Media devices are a proof of the concept of a discrete spatiotemporal dimension which has shaken the claim that man cannot be in two different places at the same time. Holding discreet interaction levels independent from the conventional notion of time-space and carrying hybridity unlike any other place before; the complexity of euclidian space was presented to the perception of ordinary people by the mediation of electrically charged devices. These devices are the invention of the people interested in the field of physics or electronics. Edison’s experiments in recording audio (tinfoil phonograph) and visual data (kinescope) from the early 20th century might be shown as an example and the milestone although the experiments of creating visuals with music or experiments on moving image much more earlier. Presented to the market in ways that transcended the direct intention of their inventors, these devices captured a key human phenomena: need to satisfy the desire of “the other”s world/story/reality. Media archaeology excavates the media right from its materiality with the question of “what is used and what is at hand”. (Parrika, 2012) This new dimension conveys the hybridity of many realms, being a combination of organic and synthetic materials, it embraces scientific and artistic fields together too. Such that digital space is not only scientifically defined. Like all other spheres; it is also a result of practices and interaction. While chemistry presents synthetic materials, engineering provides practical solution to scientific problems by new transmission protocols. While engineers have been working on different transmission models since the twentieth century, not surprisingly, with a parallel line, in the art scene, there has been a questioning of the traditional forms. In terms of interaction, placement of art, and artists and audience boundaries. It may not be wrong to claim that the early roots of bidirectional artistic interaction in the contemporary world by the means of participation can be found in Brecht theatre. Artists as precursors of the upcoming imagery of the connected world, stressing creativity and freedom as fundamental values, have acted in a marginal way to shake the strict forms. While Beuys was seeking a mean a new society in which “every man is an artist”, Hugo Ball read out the dada manifesto on the stage, to declare the will for a new society and 2 a new art. Influenced art fields from dance to music, it was about the limitless potential. This can be considered as revealing its limitless potential going beyond the defined bodies. At the time Merce Cunningham (1964) as a choreographer believed in the limitless possibility for body movement, and John Cage (1960) for music. The essence of the tendency were the same across many. In 1959, when George Maciounus as one the pioneers of the Fluxus presented the motto art by anyway, anyhow, anyone, fluxus artists, poets, and musicians likewise challenged viewers by presenting the most mundane events brushing teeth, making a salad, and exiting the theater as forms of art. With a well-known example of “Cut Piece”, (1965) Yoko Ono invited the audience to cut a pice of her clothes to encourage them to participate. Later, in the same movement Fluxus, by emphasising impact of computer and internet technologies Nam June Paik introduced the term that will later be the name of the exhibition “Electronic super highway”(1995). With the help of mediation devices, performance, interaction and participation have gone beyond previous experienced limits regarding time and space. As a results, new interactivity set its rules as bidirectional interaction, eliminating the problem of distance in convenient (coded) space, which is electronically and digitally engaged. Within the digital realm new art forms were introduced. Scholars like Roy Ascott, pioneer of telematic art also made the clear connection between the pre and post digital art when claimed that “The merging of cybernetics and art must be understood in the context of ongoing aesthetic experiments with duration, movement, and process, although the roots of this tendency go back further” (Telematic Embrace, 2003) Afterwards, he continued exemplifying historical and conceptual connections with French impressionist tendency of exploration of durational and spatial limits. He added some credible artists from early twenty century who experimented with putting the visual form into actual motion, such as Marcel Duchamp’s Bicycle Wheel (1913) and Precision Optics (1920), Naum Gabo’s Kinetic Construction (1920), and László Moholy-Nagy’s Light-Space Modulator (1923–30). Telematic art example is not totally independent from the Raoul Hausmann’s poster or 3d printed objects, considering the changing understanding by the minimalism of the sculpture from static to temporal and mundane (Rosalind Krauss) When the art object leaves the function of the mere art object and takes place in the ordinary objects, the audience were lead to go beyond the distinctive aura of the art 3 platforms and lead to now and here. According to Hal Foster, Minimalism brings place into a layered situation by the changeability of perception. For him, art is a loop of future’s hunch and reconstructed past. Perhaps, Aleksander Rodçenko’s (1921) divided panels of painting is a similar example of the first multi-channel video art, using several monitors or screens, Wipe Cycle by Ira Schneider and Frank Gillette is. However, devices are not only capable of producing cultural artefacts, they are also capable of recording cultural actions. What is more interesting with the media devices is not their capacity for performance, interaction and participation by people faculty but their capacity to perform the algorithmic applications, their immense ability to store, calculate and interpret the data in different ways. By this features of devices, a performance that is about being present, not like in the way of repeated act in the theatre, lost its pure temporality. The archival function of the media has drastically changed the way of writing history by changing the way of keeping the records. By Ernst Wolfgang’s words who deals with material ontologies of the media and their potential impacts, including how these new materials change the storage of the data, dissemination of knowledge and processing of interaction “the old opponents past and present archive and immediate event become submerged in time shifting, which is the temporal essence of electronic digital operations.” (Ernst, pg 99) Today, with our perception and extended memory, a phone in the middle of the room can be seen relational with the Richard Serra’s sculpture called House of Cards (1969). In a way, claiming that changing archiving techniques means changing memory, freeing the knowledge from the symbolic by audiovisual representation, is proof of going beyond the limited interaction by means of audience, participation and accessibility. At this point, video comes to the front by including the motion and sonic transference from moment to another moment. Video is able to “replicate human thinking in its manner of operation” in Ina Bloom’s words (in her review of Radical Software that was published between 1970 and 1974. )In her emphasis, “One conclusion that may be drawn from the pages of Radical Software is that video challenges not just the standard conception of (representational) images, but, even more pertinently, the representation of the social that informs standard sociology from Durkheim to Bourdieu. The notion of the social link often hinges on the related notion of social or collective memory – usually defined in terms of the very stability of institutions, customs, languages and 4 behavioural patterns that are observed as if from the outside. In contrast, video – a force that, like human memory, records or preserves the past only through a constantly differing “signaletic” present.” Again in another scholar’s words, Andreas Treske, video, especially combining with the network system, frees narration from monopoly. It challenges the strategies, institutions and legislations with its high potential on collective memory. According to Treske, media technologies require us to navigate through the world of meaning into images make our memories. these timeless and time thickened images change the atmosphere, take us to the ground zero feeling. “We are immersing in the video atmospheres,” says Treske. Video as a form of realness gives us a new space under the new light in time. Inevitably video become atmospheric. A collectively produced sphere consist of many shares that mirrors the subjectivity of the user and determines the user’s interaction with society. Video spreads meaningful acts around the network inhabited spaces and environments. Today, Virtual reality combines the ideas of tangible corporeality and intangible representation. By synthetic reality, the intangible representation also becomes kind of sensible. Considering the upcoming technologies about the video (such as VR, 360 degree, tangible media) are exceedingly stimulating as well as extremely fast, updating the existing archives and adding them creative narrations with the new technologies might be worthwhile. Not to loose historical and conceptual connections and caring the authorial view in those narratives is also crucial as much as their novelty.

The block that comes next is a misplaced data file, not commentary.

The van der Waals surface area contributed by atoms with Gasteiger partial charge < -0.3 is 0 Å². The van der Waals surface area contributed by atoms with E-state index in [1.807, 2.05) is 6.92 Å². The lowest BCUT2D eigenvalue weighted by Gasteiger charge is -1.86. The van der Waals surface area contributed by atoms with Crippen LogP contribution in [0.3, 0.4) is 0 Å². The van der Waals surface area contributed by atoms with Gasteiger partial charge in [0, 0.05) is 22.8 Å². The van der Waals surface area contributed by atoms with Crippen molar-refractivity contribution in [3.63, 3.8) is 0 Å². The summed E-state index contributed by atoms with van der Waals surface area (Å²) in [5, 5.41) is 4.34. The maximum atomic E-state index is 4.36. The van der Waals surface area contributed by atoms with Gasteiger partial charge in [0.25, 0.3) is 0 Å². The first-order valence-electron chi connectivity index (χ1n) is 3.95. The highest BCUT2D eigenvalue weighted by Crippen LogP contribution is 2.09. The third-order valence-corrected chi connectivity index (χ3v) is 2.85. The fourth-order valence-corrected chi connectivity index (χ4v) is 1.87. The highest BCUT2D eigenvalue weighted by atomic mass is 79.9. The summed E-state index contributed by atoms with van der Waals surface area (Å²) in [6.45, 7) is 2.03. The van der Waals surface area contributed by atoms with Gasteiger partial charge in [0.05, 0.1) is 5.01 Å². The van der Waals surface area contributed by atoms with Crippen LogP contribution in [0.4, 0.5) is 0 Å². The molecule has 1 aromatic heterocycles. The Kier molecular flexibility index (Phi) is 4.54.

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Theory of Meme